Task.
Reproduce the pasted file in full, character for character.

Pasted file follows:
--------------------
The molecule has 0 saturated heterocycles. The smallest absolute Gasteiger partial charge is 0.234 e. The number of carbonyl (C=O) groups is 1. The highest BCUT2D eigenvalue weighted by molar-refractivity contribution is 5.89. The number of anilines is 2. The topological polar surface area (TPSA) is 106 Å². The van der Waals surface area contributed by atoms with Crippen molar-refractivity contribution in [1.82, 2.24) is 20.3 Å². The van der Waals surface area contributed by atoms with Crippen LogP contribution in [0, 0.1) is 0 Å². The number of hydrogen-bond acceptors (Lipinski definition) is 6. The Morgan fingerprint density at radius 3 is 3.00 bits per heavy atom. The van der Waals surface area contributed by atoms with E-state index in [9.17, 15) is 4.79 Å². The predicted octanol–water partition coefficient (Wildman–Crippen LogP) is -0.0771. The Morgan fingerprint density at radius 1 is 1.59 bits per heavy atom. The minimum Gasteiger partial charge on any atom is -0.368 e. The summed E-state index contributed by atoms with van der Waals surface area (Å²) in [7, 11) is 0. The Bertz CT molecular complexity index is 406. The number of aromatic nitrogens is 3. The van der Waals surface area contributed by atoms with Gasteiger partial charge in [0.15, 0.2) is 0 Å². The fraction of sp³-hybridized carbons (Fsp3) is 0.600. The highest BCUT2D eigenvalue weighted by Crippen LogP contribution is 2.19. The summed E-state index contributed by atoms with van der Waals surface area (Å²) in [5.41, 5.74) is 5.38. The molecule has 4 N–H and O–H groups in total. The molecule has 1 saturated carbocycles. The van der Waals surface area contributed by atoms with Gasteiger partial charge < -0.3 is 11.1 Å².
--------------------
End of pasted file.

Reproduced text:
The molecule has 0 saturated heterocycles. The smallest absolute Gasteiger partial charge is 0.234 e. The number of carbonyl (C=O) groups is 1. The highest BCUT2D eigenvalue weighted by molar-refractivity contribution is 5.89. The number of anilines is 2. The topological polar surface area (TPSA) is 106 Å². The van der Waals surface area contributed by atoms with Crippen molar-refractivity contribution in [1.82, 2.24) is 20.3 Å². The van der Waals surface area contributed by atoms with Crippen LogP contribution in [0, 0.1) is 0 Å². The number of hydrogen-bond acceptors (Lipinski definition) is 6. The Morgan fingerprint density at radius 3 is 3.00 bits per heavy atom. The van der Waals surface area contributed by atoms with E-state index in [9.17, 15) is 4.79 Å². The predicted octanol–water partition coefficient (Wildman–Crippen LogP) is -0.0771. The Morgan fingerprint density at radius 1 is 1.59 bits per heavy atom. The minimum Gasteiger partial charge on any atom is -0.368 e. The summed E-state index contributed by atoms with van der Waals surface area (Å²) in [7, 11) is 0. The Bertz CT molecular complexity index is 406. The number of aromatic nitrogens is 3. The van der Waals surface area contributed by atoms with Gasteiger partial charge in [0.15, 0.2) is 0 Å². The fraction of sp³-hybridized carbons (Fsp3) is 0.600. The highest BCUT2D eigenvalue weighted by Crippen LogP contribution is 2.19. The summed E-state index contributed by atoms with van der Waals surface area (Å²) in [5.41, 5.74) is 5.38. The molecule has 4 N–H and O–H groups in total. The molecule has 1 saturated carbocycles. The van der Waals surface area contributed by atoms with Gasteiger partial charge < -0.3 is 11.1 Å².